Passwords are a fact of life, and if you’re one of those people who reuses the same couple of passwords because that’s all you can remember, then you really need to think seriously about a password manager.
But in a world where there are countless options, which one is the right one for you?
But before I go on, what is a password manager?
A password manager is an app, or a combination of online services and apps that safely and securely store your passwords — it also securely distributes them to all of your devices.
Because password managers are storing your passwords, it’s important to choose a trustworthy, reliable, and secure service. This is not a job you want to entrust to any old no-name company.
I’ve used both LastPass and 1Password extensively, and I’ve found them both to be very capable password managers. And while on the surface they seem quite similar, there are some key differences between the two that might influence which one you choose.
Premium: $3 per month
Families: $4 per month
|Individual: $2.99 per month
Families: $4.99 per month
|Encryption||256-bit AES encryption with PBKDF2 SHA-256 for master passwords||256-bit AES encryption with PBKDF2 password hashing for the master password, with additional 28-bit secret key backup for master password|
|Multi-factor authentication support||Yes||Yes|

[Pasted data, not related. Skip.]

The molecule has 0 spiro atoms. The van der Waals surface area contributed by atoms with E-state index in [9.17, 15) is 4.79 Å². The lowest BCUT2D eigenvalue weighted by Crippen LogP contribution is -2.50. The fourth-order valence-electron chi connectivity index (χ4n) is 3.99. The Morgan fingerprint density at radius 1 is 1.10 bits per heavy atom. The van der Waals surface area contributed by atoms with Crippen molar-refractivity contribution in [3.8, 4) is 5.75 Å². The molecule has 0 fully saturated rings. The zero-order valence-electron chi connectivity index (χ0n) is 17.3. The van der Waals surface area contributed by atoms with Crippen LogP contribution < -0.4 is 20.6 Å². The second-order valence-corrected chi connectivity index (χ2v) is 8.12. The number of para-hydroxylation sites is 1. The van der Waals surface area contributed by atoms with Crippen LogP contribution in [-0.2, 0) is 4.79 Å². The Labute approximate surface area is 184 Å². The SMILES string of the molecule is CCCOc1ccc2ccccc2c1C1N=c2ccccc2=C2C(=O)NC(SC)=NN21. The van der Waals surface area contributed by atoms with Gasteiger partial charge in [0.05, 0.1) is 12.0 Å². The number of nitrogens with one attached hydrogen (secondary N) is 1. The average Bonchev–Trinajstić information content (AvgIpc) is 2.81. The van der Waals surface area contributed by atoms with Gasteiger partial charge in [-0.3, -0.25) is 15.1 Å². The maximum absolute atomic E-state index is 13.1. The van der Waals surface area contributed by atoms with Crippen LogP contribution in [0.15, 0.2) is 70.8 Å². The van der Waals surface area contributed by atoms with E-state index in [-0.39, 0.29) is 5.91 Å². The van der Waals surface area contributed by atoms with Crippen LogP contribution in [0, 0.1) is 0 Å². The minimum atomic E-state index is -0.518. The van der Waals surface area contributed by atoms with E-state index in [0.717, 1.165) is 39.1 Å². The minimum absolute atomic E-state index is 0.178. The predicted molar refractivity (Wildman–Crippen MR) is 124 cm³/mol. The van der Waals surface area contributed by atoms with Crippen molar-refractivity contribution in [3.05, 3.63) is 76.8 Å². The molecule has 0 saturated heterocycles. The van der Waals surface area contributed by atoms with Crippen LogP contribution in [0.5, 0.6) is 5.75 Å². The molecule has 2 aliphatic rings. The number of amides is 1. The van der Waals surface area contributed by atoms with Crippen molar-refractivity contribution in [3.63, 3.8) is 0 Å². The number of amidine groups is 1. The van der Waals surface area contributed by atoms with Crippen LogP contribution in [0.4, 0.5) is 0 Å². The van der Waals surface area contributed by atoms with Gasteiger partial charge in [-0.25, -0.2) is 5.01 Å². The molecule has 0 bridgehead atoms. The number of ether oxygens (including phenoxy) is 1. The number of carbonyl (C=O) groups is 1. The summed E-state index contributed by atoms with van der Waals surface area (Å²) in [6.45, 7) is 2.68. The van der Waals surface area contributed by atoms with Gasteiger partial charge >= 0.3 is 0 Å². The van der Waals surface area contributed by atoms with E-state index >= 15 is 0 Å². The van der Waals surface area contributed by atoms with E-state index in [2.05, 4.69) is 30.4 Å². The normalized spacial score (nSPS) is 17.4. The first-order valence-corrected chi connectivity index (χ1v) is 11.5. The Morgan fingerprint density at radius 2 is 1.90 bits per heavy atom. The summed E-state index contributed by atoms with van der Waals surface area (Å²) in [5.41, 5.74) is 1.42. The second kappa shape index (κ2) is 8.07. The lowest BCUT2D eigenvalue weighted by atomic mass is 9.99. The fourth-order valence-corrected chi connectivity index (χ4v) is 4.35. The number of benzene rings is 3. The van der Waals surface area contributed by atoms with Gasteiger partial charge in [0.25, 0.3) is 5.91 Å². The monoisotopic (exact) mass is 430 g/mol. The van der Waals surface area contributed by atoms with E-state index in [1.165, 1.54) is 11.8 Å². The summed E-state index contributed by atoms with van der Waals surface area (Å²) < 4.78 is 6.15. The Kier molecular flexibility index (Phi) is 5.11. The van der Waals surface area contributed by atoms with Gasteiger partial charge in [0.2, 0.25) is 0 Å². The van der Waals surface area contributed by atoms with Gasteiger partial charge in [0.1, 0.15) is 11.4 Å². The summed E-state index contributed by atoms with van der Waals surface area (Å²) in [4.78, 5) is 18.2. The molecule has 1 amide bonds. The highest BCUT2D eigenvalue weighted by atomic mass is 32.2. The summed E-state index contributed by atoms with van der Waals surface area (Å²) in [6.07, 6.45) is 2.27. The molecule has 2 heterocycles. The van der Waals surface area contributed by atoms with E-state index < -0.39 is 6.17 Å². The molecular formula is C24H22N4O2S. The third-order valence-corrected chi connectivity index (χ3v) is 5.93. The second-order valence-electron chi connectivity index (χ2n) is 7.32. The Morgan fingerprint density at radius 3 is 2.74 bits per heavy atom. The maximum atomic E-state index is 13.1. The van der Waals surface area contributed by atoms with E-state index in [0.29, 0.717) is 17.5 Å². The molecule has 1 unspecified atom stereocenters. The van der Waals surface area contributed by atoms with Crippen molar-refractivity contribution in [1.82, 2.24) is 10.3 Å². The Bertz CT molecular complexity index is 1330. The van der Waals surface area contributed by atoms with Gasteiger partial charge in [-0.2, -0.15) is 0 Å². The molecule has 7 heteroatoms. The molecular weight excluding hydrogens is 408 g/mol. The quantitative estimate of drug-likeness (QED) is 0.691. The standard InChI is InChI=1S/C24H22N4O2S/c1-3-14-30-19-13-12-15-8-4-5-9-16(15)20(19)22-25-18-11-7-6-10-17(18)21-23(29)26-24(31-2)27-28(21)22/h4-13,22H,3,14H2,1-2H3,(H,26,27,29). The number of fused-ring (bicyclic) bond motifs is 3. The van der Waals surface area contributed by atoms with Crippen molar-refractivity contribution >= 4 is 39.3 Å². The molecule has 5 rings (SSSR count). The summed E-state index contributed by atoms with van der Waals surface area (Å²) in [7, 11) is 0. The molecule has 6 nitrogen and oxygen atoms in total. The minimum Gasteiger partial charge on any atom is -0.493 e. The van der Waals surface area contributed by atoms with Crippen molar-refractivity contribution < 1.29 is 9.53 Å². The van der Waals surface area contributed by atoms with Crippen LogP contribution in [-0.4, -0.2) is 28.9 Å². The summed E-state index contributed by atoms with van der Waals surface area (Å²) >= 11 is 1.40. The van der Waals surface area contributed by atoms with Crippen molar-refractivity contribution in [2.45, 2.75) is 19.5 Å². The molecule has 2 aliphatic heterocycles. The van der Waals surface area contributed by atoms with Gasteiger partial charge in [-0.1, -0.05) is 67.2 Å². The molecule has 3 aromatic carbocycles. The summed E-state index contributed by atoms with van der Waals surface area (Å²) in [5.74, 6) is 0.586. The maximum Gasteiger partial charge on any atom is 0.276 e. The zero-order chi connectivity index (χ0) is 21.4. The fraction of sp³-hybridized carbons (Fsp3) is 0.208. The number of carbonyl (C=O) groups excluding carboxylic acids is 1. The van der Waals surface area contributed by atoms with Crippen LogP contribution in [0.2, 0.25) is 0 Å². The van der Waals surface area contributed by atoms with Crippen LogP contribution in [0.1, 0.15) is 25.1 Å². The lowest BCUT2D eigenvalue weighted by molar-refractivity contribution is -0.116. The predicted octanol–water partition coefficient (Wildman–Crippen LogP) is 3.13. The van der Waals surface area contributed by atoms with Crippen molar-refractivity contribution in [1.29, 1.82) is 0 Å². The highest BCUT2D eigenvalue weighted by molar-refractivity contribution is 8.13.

You should go with LastPass if…
1. You want a free option.
There’s a limited free version of LastPass that allows it to be used on one device type — either computers or mobile devices. If you don’t want to access your passwords across both devices then the free option will work for you.
2. You prefer to work within the browser.
LastPass uses browser extensions on desktop platforms, so there’s no app to download. This works well for people who are comfortable working within the browser, which, to be fair, is where most passwords are used and needed.
3. You like to deep-dive into the settings.
LastPass offers access to a myriad of settings and customizations from the web interface. You can set LastPass to do things such as restrict login to the account to selected countries and force devices to logout.
If you like taking a having lots of settings to tweak, this is the service for you
You should go with 1Password if…
- You want apps.
If you want to access your passwords via an app on desktop systems rather than through the browser then 1Password is the platform for you because it offers standalone apps for Windows, Mac, ChromeOS and Linux.
2. You have a big family.
The best security key
The family plan allows five people to use the service, but you can add more for $1 a month. This is a great deal, and I’ve not seen another company offer anything similar.
3. You want a great support community.
While 1Password offers a broad range of support options, the one feature that this company has that elevates it over LastPass is an active and supportive community forum. In my experience, users will get a solution to most problems here even quicker than going through the support channels, which are themselves quite fast.
4. You travel and want to secure your information.
If you’re concerned about crossing borders with sensitive data on your devices, 1Password allows you to remove sensitive data prior to you crossing the border, and then you can later restore the data with a click.
Alternatives to consider
Here are a few alternatives worth taking a look at.